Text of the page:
Oct 262014
 

http://wikileaks.org/cable/2008/07/08MANILA1709.html#
Reference ID Created Released Classification Origin
08MANILA1709
2008-07-18 09:13
2011-08-30 01:44
CONFIDENTIAL
Embassy Manila

VZCZCXRO0629
OO RUEHCHI RUEHCN RUEHDT RUEHHM
DE RUEHML #1709/01 2000913
ZNY CCCCC ZZH
O 180913Z JUL 08
FM AMEMBASSY MANILA
TO RUEHC/SECSTATE WASHDC IMMEDIATE 1337
INFO RUEHZS/ASSOCIATION OF SOUTHEAST ASIAN NATIONS IMMEDIATE
RHHMUNA/CDRUSPACOM HONOLULU HI IMMEDIATE
C O N F I D E N T I A L SECTION 01 OF 02 MANILA 001709

SIPDIS

E.O. 12958: DECL: 07/16/2018
TAGS: PGOV PREL RP
SUBJECT: AMBASSADOR ENGAGES FOREIGN SECRETARY ON PEACE PROCESS, ASEAN, NORTH KOREA

Classified By: Ambassador Kristie A. Kenney, Reasons 1.4 (b) and (d)

¶1. (C) SUMMARY: In a wide-ranging conversation over lunch
with Foreign Secretary Alberto Romulo, Ambassador discussed a
broad array of key bilateral subjects, including ASEAN, North
Korea, the Philippine peace process, and labor issues.
Romulo welcomed the planned ASEAN Regional Forum disaster
relief exercise and was sanguine that it would yield concrete
results. On North Korea, Romulo praised the Bush
administration’s successful negotiations, offering that it
was important to make as much progress as possible now that
there was clear momentum. Regarding the Philippine
government’s peace process with Muslim insurgents, the
Ambassador congratulated Romulo on the government’s July 16
breakthrough on long-stalled negotiations. Romulo was
appreciative of U.S. engagement to push the process forward
and said he would seek to meet with Malaysian interlocutors
regarding the peace process and ceasefire monitoring issues
during the ASEAN Regional Forum meetings in Singapore. With
regard to Doha, Romulo firmly stressed that President
Arroyo’s assurances to President Bush represented Philippine
policy, and instructions to demonstrate support for U.S.
positions had been relayed to the Philippine ambassador in
Geneva. Romulo was similarly unequivocal in his support for
an International Labor Organization technical mission to the
Philippines to review workers’ rights protections. END
SUMMARY.

¶2. (C) Secretary Romulo noted that he would be attending the
upcoming ASEAN Regional Forum meetings in Singapore, and said
that while Secretary Rice’s schedule was likely quite full,
he hoped that the Secretary would be able to talk at least
briefly to discuss key issues such as the peace process,
security cooperation, Burma and the Doha round. Romulo said
positive words about the ASEAN Regional Forum (ARF)
disaster-relief exercise planned for next year, noting that
although it was still unclear which countries would be able
to participate, he welcomed the idea of an exercise of
achievable scope that could offer concrete results.

¶3. (C) Turning to the subject of North Korea, the Ambassador
commented on recent positive moves in the Six Party Talks.
The Foreign Secretary responded that “not everyone feels that
way,” explaining that both Japanese and Korean officials had
expressed to him a certain skepticism regarding recent
progress, apparently worrying that their particular issues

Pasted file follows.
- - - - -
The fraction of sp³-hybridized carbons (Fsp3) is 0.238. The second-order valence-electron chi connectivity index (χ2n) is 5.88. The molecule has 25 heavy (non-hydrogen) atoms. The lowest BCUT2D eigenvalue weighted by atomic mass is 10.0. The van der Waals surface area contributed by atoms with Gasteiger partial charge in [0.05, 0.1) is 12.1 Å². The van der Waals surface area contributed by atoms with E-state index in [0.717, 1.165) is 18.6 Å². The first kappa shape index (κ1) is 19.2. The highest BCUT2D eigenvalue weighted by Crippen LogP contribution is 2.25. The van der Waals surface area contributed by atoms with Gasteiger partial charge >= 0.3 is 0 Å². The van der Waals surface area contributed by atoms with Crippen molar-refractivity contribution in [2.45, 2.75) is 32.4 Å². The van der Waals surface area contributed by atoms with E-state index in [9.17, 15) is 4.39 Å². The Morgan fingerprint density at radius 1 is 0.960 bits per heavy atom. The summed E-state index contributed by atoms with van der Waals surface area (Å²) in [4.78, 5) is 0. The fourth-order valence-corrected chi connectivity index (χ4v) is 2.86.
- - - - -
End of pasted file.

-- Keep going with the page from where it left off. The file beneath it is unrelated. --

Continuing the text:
were not sufficiently addressed. Romulo opined that it was
important to make as much progress as possible to build on
the recent positive momentum.

¶4. (C) The Ambassador offered her congratulations on the
July 16 breakthrough in the Philippine government’s
long-stalled negotiations with the Moro Islamic Liberation
Front. The Foreign Secretary agreed that this was an
important step and praised the efforts of Presidential Peace
Advisor Hermogenes Esperon. Romulo said that he hoped to be
able to talk with his Malaysian counterpart in Singapore next
week to discuss next steps in the peace process given
Malaysia’s role as facilitator of the talks. He hoped that
Philippine government and Moro Islamic Liberation Front could
formally agree to a memorandum of agreement (MOA) on the
territorial issues by July 24, and that he and Malaysia’s
foreign minister might sign the MOA soon thereafter. He also
expected further discussions with Malaysia on the announced
pullout by the end of August of Malaysians from the
international monitoring team overseeing the ceasefire.

¶5. (C) With regard to Doha negotiations, Ambassador followed
up on the assurances of close coordination and cooperation
that President Arroyo gave to President Bush in the Oval
Office last month. Romulo stressed without reservation that
the assurances represented firm Philippine policy and said
that instructions to demonstrate flexibility and support for
U.S. positions had been relayed to Philippine Ambassador
Teehankee in Geneva. In order to ensure that Teehankee is
clear on these instructions, Romulo pledged to contact him
personally before the start of the talks to make sure he
understands. (Septel describes Embassy discussions with
Philippine officials on the Doha Ministerial.)

¶6. (C) Turning to U.S. concern about Philippine labor issues
and the potential for this to affect Philippine tariff
benefits under the Generalized System of Preferences (GSP),
the Ambassador raised the importance of moving rapidly to
allow an International Labor Organization technical mission
to the Philippines to review workers’ rights protections.
Romulo was unequivocal in his support for such a technical
mission. While discussing labor rights, Romulo took the
opportunity to seek the Ambassador’s views on where the
Philippines stood, from the U.S. perspective, on progress in
Trafficking in Persons (TIP). Ambassador responded that we

MANILA 00001709 002 OF 002

applauded recent progress in combating trafficking, including
a recent TIP conviction in Batangas, but underscored the
importance of further prosecutions and convictions.
KENNEY

   

 

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